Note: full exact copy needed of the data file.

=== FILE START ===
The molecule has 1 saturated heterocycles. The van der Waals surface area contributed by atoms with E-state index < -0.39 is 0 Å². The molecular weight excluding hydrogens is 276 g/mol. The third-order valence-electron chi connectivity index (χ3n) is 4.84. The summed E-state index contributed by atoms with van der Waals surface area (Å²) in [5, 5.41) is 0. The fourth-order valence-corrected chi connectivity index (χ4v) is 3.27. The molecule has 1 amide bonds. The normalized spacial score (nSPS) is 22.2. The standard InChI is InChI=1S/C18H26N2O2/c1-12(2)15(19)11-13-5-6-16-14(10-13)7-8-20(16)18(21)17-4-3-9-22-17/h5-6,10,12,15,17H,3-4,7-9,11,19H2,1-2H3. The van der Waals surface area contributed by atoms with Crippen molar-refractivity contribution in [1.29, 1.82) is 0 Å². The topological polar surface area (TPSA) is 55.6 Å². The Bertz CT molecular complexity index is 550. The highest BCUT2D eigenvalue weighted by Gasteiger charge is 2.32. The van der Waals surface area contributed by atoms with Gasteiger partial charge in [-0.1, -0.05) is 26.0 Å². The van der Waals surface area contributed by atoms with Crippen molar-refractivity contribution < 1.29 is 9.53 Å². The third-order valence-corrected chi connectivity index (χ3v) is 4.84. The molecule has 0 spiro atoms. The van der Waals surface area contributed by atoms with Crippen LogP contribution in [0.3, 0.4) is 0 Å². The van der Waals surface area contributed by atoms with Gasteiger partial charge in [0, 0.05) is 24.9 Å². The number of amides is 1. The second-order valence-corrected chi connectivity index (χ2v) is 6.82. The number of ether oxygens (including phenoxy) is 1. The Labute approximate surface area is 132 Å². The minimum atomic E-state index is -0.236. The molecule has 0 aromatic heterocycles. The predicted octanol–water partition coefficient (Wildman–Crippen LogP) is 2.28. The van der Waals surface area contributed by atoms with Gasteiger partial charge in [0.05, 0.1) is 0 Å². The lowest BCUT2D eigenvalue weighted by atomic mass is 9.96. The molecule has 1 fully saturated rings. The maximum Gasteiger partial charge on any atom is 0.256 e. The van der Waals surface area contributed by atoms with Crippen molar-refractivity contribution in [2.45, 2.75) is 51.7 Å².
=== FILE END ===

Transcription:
The molecule has 1 saturated heterocycles. The van der Waals surface area contributed by atoms with E-state index < -0.39 is 0 Å². The molecular weight excluding hydrogens is 276 g/mol. The third-order valence-electron chi connectivity index (χ3n) is 4.84. The summed E-state index contributed by atoms with van der Waals surface area (Å²) in [5, 5.41) is 0. The fourth-order valence-corrected chi connectivity index (χ4v) is 3.27. The molecule has 1 amide bonds. The normalized spacial score (nSPS) is 22.2. The standard InChI is InChI=1S/C18H26N2O2/c1-12(2)15(19)11-13-5-6-16-14(10-13)7-8-20(16)18(21)17-4-3-9-22-17/h5-6,10,12,15,17H,3-4,7-9,11,19H2,1-2H3. The van der Waals surface area contributed by atoms with Crippen molar-refractivity contribution in [1.29, 1.82) is 0 Å². The topological polar surface area (TPSA) is 55.6 Å². The Bertz CT molecular complexity index is 550. The highest BCUT2D eigenvalue weighted by Gasteiger charge is 2.32. The van der Waals surface area contributed by atoms with Gasteiger partial charge in [-0.1, -0.05) is 26.0 Å². The van der Waals surface area contributed by atoms with Crippen molar-refractivity contribution < 1.29 is 9.53 Å². The third-order valence-corrected chi connectivity index (χ3v) is 4.84. The molecule has 0 spiro atoms. The van der Waals surface area contributed by atoms with Crippen LogP contribution in [0.3, 0.4) is 0 Å². The van der Waals surface area contributed by atoms with Gasteiger partial charge in [0, 0.05) is 24.9 Å². The number of amides is 1. The second-order valence-corrected chi connectivity index (χ2v) is 6.82. The number of ether oxygens (including phenoxy) is 1. The Labute approximate surface area is 132 Å². The minimum atomic E-state index is -0.236. The molecule has 0 aromatic heterocycles. The predicted octanol–water partition coefficient (Wildman–Crippen LogP) is 2.28. The van der Waals surface area contributed by atoms with Gasteiger partial charge in [0.05, 0.1) is 0 Å². The lowest BCUT2D eigenvalue weighted by atomic mass is 9.96. The molecule has 1 fully saturated rings. The maximum Gasteiger partial charge on any atom is 0.256 e. The van der Waals surface area contributed by atoms with Crippen molar-refractivity contribution in [2.45, 2.75) is 51.7 Å².